Much has been said about the process of storage consolidation, but for a large geographically distributed enterprise it has been easier to discuss than achieve. The benefits are obvious in that if a corporation can bring most of their storage back to a central location, the cost of managing that storage goes down and the utilization of that storage goes up.
However, there have been two key issues with achieving this goal.
The first challenge on the path to storage consolidation was that of creating a storage pool large enough to meet the demands of a geographically distributed enterprise. Today, the increase in disk storage density and new fast fiber technologies have allowed storage vendors to create storage products (EMC's Symmetrix, Hitachi's Thunderbolt and BlueArc's Silicon Server) that are at last able to support the speed and scalability required to meet this need.
The second hurdle has remained with every enterprise since the early days of WAN deployment. However much empty fiber does or does not lie buried in the ground, the ability to move large quantities of data between geographically disparate sites still remains elusive, caused in part by the cost of large data pipes and in part by the unavoidable latency in any long distance data transfer. Anyone who has tried to access data stored at other geographic locations in their enterprise has probably experienced this kind of frustration for themselves. The problem is especially disruptive for enterprises like Broadcom who have a number of regional engineering offices with a requirement to share and interoperate on design data between sites. Trying to do this kind of distributed design over a wide area is certainly frustrating, if not impossible, today.
These kinds of bandwidth and latency issues are analogous to the early days of the Web. In order to speed up Web transfers, companies like Inktomi and Network Appliance created caching appliances that could hold copies of Web pages and were placed (geographically speaking) much closer to the end user. This allowed for faster page retrieval and an overall better browsing experience. Today, we take this kind of caching as a given in our Web browsing experience.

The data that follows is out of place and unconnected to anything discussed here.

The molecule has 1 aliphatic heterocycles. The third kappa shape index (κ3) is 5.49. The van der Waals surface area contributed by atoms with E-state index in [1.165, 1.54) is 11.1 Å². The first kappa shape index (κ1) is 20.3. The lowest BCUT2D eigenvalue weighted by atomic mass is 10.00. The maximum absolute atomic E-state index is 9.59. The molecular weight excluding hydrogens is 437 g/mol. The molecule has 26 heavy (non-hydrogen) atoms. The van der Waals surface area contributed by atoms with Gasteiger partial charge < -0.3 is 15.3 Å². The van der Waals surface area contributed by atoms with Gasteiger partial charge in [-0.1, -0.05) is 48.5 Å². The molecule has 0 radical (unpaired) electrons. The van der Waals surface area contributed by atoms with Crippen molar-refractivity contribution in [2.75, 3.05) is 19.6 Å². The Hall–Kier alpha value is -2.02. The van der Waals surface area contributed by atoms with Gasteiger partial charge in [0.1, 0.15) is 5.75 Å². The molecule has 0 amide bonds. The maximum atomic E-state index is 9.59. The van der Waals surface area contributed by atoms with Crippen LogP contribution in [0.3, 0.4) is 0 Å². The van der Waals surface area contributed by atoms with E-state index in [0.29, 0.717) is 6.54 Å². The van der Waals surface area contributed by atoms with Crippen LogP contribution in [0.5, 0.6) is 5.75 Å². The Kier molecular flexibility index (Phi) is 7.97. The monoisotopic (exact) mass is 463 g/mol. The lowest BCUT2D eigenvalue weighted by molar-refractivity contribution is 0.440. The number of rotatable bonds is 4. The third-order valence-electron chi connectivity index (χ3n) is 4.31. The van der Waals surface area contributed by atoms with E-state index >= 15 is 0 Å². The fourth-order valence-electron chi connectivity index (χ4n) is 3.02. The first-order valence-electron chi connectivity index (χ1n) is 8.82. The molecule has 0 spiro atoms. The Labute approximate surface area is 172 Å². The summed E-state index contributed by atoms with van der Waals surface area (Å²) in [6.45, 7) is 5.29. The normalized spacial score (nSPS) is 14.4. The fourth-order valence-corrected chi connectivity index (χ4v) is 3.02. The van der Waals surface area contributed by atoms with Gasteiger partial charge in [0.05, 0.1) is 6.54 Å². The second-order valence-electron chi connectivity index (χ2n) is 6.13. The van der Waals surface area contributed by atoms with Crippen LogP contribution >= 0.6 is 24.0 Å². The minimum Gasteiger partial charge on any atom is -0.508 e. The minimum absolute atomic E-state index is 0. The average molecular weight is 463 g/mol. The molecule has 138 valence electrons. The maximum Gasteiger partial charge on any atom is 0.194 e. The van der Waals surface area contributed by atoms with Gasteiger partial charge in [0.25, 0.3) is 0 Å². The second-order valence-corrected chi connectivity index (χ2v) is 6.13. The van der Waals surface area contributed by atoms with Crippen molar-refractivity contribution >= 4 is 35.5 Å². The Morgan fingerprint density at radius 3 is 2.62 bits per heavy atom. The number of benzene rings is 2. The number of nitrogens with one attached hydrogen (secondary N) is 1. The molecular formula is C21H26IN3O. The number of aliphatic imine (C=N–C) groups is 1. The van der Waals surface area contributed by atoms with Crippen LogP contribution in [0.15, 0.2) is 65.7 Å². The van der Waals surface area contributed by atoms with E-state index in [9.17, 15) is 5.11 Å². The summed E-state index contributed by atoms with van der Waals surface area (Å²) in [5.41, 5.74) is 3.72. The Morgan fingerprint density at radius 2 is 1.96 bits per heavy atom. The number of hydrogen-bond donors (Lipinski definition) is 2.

The challenge of using technologies like these Web caches for enterprise file caching has been around for a long time. However, enterprise file caching in this manner involves a far larger problem than Web caching: Enterprise file protocols like CIFS and NFS are much more complex than HTTP, and data needs to not only be read (as Web pages are) but also often needs to be written as well.
Despite these challenges, a new generation of products is emerging from companies like Tacit Networks and DiskSites that, for the first time, allow file caching to be as transparent as Web caching. These new file caches will fetch files from a centrally-located storage pool out to remote offices where they are installed allowing the users there to read, modify and create files with the same kind of performance they would see if they were at the same location as the storage pool. These clever caching devices also offer compression technologies that make it much quicker to move modified files out of the cache and back to the main storage pool.
Through the installation of a central cache manager (located with the main storage pool) and sophisticated distributed data management schemes, the file caches allow for users at remote sites to modify files without any risk that users on other remote sites or at the head office will be modifying the same file at the same time. Logically, the file never leaves the main storage pool.
Some of the benefits of this type of technology are obvious, in terms of the enhanced speed and usability they bring to distributed file operations. Other more subtle benefits may well change the way distributed office data storage is designed in the future. By effectively allowing fast file access to head office data, file caches effectively remove the need for smaller NAS or file servers to be distributed at remote offices. This reduces the capital expenditure and management costs required for these devices.
Another bugbear for system administrators managing remote office data is that of backup. If no qualified IT users are present on the remote site, then how can that remote data be ensured to be kept safe? Again, the file cache removes this issue by storing files back to head office consolidated storage pools where they can be backed up as part of the normal data protection routines there.
All in all, it seems that the new breed of file cache appliances are likely to change the way that smaller remote office data storage is handled in the future, as well as enabling a new wave of distributed data sharing and cooperation by allowing more and more data to be stored in a centrally consolidated data pool.
This, hand in hand with the new generation of Web services, should make the headache of distributed data management a lot easier to deal with.
Copyright 2002, Blue Arc Corporation.
This was first published in June 2002